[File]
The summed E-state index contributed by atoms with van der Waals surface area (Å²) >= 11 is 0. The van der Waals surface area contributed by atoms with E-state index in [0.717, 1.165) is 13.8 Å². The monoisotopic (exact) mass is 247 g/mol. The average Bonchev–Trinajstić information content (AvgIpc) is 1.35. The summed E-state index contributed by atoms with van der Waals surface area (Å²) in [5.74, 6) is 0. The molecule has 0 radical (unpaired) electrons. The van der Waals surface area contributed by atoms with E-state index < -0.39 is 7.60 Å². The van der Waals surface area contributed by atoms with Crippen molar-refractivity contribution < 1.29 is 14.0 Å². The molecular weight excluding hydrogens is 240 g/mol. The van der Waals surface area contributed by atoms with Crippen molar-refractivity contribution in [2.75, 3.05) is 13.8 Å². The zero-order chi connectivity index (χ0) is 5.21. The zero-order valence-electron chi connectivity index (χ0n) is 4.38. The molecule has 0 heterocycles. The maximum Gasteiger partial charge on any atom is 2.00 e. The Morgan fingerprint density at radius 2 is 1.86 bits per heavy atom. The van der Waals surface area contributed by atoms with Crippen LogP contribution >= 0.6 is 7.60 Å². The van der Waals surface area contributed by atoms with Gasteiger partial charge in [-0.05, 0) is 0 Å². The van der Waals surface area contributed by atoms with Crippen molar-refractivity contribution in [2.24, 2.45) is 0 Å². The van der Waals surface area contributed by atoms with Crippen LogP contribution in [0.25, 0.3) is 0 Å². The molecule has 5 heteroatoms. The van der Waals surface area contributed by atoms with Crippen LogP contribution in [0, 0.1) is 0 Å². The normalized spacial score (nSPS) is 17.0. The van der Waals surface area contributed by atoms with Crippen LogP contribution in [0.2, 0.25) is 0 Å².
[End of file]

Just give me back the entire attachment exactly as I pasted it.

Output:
The summed E-state index contributed by atoms with van der Waals surface area (Å²) >= 11 is 0. The van der Waals surface area contributed by atoms with E-state index in [0.717, 1.165) is 13.8 Å². The monoisotopic (exact) mass is 247 g/mol. The average Bonchev–Trinajstić information content (AvgIpc) is 1.35. The summed E-state index contributed by atoms with van der Waals surface area (Å²) in [5.74, 6) is 0. The molecule has 0 radical (unpaired) electrons. The van der Waals surface area contributed by atoms with E-state index < -0.39 is 7.60 Å². The van der Waals surface area contributed by atoms with Crippen molar-refractivity contribution < 1.29 is 14.0 Å². The molecular weight excluding hydrogens is 240 g/mol. The van der Waals surface area contributed by atoms with Crippen molar-refractivity contribution in [2.75, 3.05) is 13.8 Å². The zero-order chi connectivity index (χ0) is 5.21. The zero-order valence-electron chi connectivity index (χ0n) is 4.38. The molecule has 0 heterocycles. The maximum Gasteiger partial charge on any atom is 2.00 e. The Morgan fingerprint density at radius 2 is 1.86 bits per heavy atom. The van der Waals surface area contributed by atoms with Crippen LogP contribution >= 0.6 is 7.60 Å². The van der Waals surface area contributed by atoms with Gasteiger partial charge in [-0.05, 0) is 0 Å². The van der Waals surface area contributed by atoms with Crippen molar-refractivity contribution in [2.24, 2.45) is 0 Å². The van der Waals surface area contributed by atoms with Crippen LogP contribution in [0.25, 0.3) is 0 Å². The molecule has 5 heteroatoms. The van der Waals surface area contributed by atoms with Crippen LogP contribution in [0, 0.1) is 0 Å². The normalized spacial score (nSPS) is 17.0. The van der Waals surface area contributed by atoms with Crippen LogP contribution in [0.2, 0.25) is 0 Å².